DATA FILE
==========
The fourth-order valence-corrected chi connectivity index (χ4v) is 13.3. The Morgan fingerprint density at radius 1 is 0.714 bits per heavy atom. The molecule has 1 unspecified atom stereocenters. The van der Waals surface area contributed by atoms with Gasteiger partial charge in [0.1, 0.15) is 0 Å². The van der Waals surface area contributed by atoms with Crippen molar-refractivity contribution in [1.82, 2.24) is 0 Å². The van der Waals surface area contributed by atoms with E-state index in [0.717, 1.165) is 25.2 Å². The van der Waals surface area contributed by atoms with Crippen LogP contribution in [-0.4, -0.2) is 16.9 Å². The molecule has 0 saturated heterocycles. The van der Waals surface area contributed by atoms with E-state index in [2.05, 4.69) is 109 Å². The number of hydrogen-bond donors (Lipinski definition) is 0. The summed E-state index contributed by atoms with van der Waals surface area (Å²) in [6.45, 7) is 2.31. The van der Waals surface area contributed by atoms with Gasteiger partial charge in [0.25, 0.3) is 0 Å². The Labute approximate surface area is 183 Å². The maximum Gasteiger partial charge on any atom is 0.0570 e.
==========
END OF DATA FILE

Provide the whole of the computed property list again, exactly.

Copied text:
The fourth-order valence-corrected chi connectivity index (χ4v) is 13.3. The Morgan fingerprint density at radius 1 is 0.714 bits per heavy atom. The molecule has 1 unspecified atom stereocenters. The van der Waals surface area contributed by atoms with Gasteiger partial charge in [0.1, 0.15) is 0 Å². The van der Waals surface area contributed by atoms with Crippen molar-refractivity contribution in [1.82, 2.24) is 0 Å². The van der Waals surface area contributed by atoms with E-state index in [0.717, 1.165) is 25.2 Å². The van der Waals surface area contributed by atoms with Crippen LogP contribution in [-0.4, -0.2) is 16.9 Å². The molecule has 0 saturated heterocycles. The van der Waals surface area contributed by atoms with E-state index in [2.05, 4.69) is 109 Å². The number of hydrogen-bond donors (Lipinski definition) is 0. The summed E-state index contributed by atoms with van der Waals surface area (Å²) in [6.45, 7) is 2.31. The van der Waals surface area contributed by atoms with Gasteiger partial charge in [0.25, 0.3) is 0 Å². The Labute approximate surface area is 183 Å². The maximum Gasteiger partial charge on any atom is 0.0570 e.